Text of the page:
Thursday, January 21, 2010

Racquetball Poetry

I've only ever played Racquetball once. By myself. I couldn't figure out how the scoring worked, so I can't tell you who won—either the wall or the ball.

That said, I will not be traveling up to Racine, Wisconsin to compete in the Racquetball Chapbook Tournament on February 1st, but I sort of wish I was.

How can you not love a contest that begins its description with
Tired of myriad chapbook contests whose winners are determined by their works’ literary merit? Are your poems being rejected for publication because editors deem them unfit to print?

Would you prefer your chapbook published because you displayed a level of athletic prowess and competitive determination that in no way signifies your achievements as a writer?

In other news: I won an honorable mention placement in the Kentucky State Parks 85th Anniversary Poetry contest. Richard Taylor, a former Poet Laureate of Kentucky, was one of the judges, and the thought of him holding one of my poems makes me feel happy and slightly sweaty at the same time. At some point, the winners are supposed to be listed on the Kentucky State Parks site, but that point is not yet.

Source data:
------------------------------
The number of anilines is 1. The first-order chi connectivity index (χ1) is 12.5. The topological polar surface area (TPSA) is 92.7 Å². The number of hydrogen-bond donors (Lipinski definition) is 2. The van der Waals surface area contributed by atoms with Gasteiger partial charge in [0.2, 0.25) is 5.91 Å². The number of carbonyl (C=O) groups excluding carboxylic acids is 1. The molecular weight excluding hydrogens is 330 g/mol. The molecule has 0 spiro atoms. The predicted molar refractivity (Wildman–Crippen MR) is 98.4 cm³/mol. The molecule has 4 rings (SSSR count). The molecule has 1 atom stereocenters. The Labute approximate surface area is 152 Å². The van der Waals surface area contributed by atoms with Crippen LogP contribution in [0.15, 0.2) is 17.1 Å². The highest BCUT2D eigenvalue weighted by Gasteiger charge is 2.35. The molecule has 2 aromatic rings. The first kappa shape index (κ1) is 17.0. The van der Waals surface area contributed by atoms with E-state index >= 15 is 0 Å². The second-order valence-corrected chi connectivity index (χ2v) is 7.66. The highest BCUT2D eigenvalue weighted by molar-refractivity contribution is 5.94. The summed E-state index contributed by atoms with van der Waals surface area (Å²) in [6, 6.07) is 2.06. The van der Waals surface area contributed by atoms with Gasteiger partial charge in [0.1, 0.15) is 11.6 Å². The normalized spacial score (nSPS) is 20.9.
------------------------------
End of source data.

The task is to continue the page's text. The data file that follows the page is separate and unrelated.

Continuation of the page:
After this experience, I feel a connection to Ken Burns. He created a 600-hour documentary on the National Parks; I wrote a one-page poem on a Kentucky State Park. I'm probably only two-degrees removed from a Peabody Award now.



  2. I saw the link to your winning poem:

    congrats... would you like to have a column in our magazine? it's going to be bimonthly. You could be the literary columnist. :) Please let me know. I'll send you more info. Hope you are feeling much, much better. Hugs. -Linda

  3. Congratulations on your poem! I really enjoyed it. I love the Osage Orange tree in Harrodsburg.
    Read you devotion this morning in the Upper Room and totally related.

    Have a great day!